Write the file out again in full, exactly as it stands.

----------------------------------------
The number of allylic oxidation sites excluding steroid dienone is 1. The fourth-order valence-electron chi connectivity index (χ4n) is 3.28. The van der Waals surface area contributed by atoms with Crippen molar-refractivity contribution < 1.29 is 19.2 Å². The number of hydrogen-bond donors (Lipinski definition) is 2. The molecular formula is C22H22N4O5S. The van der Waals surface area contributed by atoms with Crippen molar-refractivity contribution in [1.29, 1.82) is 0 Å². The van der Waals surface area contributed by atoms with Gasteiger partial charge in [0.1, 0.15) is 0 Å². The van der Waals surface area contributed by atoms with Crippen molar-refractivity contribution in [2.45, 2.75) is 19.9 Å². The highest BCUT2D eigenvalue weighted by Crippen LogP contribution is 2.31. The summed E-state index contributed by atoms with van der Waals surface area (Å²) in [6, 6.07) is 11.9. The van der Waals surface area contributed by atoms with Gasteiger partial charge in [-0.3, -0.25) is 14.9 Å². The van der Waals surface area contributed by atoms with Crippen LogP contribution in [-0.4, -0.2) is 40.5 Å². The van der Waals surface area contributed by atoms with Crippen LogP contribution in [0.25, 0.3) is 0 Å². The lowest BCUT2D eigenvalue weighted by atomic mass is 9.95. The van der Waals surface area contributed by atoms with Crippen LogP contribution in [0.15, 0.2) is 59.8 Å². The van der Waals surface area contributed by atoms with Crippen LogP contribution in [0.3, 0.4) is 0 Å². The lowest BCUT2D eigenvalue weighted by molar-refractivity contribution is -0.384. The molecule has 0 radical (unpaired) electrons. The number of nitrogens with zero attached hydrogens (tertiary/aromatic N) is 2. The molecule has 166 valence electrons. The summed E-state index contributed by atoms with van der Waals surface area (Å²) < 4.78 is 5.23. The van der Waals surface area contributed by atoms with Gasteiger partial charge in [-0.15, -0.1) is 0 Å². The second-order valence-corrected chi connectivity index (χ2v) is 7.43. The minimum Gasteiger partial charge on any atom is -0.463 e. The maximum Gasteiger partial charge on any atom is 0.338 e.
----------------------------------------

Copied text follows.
The number of allylic oxidation sites excluding steroid dienone is 1. The fourth-order valence-electron chi connectivity index (χ4n) is 3.28. The van der Waals surface area contributed by atoms with Crippen molar-refractivity contribution < 1.29 is 19.2 Å². The number of hydrogen-bond donors (Lipinski definition) is 2. The molecular formula is C22H22N4O5S. The van der Waals surface area contributed by atoms with Crippen molar-refractivity contribution in [1.29, 1.82) is 0 Å². The van der Waals surface area contributed by atoms with Gasteiger partial charge in [0.1, 0.15) is 0 Å². The van der Waals surface area contributed by atoms with Crippen molar-refractivity contribution in [2.45, 2.75) is 19.9 Å². The highest BCUT2D eigenvalue weighted by Crippen LogP contribution is 2.31. The summed E-state index contributed by atoms with van der Waals surface area (Å²) in [6, 6.07) is 11.9. The van der Waals surface area contributed by atoms with Gasteiger partial charge in [-0.3, -0.25) is 14.9 Å². The van der Waals surface area contributed by atoms with Crippen LogP contribution in [-0.4, -0.2) is 40.5 Å². The van der Waals surface area contributed by atoms with Crippen LogP contribution in [0.25, 0.3) is 0 Å². The lowest BCUT2D eigenvalue weighted by atomic mass is 9.95. The van der Waals surface area contributed by atoms with Crippen LogP contribution in [0.15, 0.2) is 59.8 Å². The van der Waals surface area contributed by atoms with Crippen LogP contribution in [0.3, 0.4) is 0 Å². The lowest BCUT2D eigenvalue weighted by molar-refractivity contribution is -0.384. The molecule has 0 radical (unpaired) electrons. The number of nitrogens with zero attached hydrogens (tertiary/aromatic N) is 2. The molecule has 166 valence electrons. The summed E-state index contributed by atoms with van der Waals surface area (Å²) < 4.78 is 5.23. The van der Waals surface area contributed by atoms with Gasteiger partial charge in [-0.15, -0.1) is 0 Å². The second-order valence-corrected chi connectivity index (χ2v) is 7.43. The minimum Gasteiger partial charge on any atom is -0.463 e. The maximum Gasteiger partial charge on any atom is 0.338 e.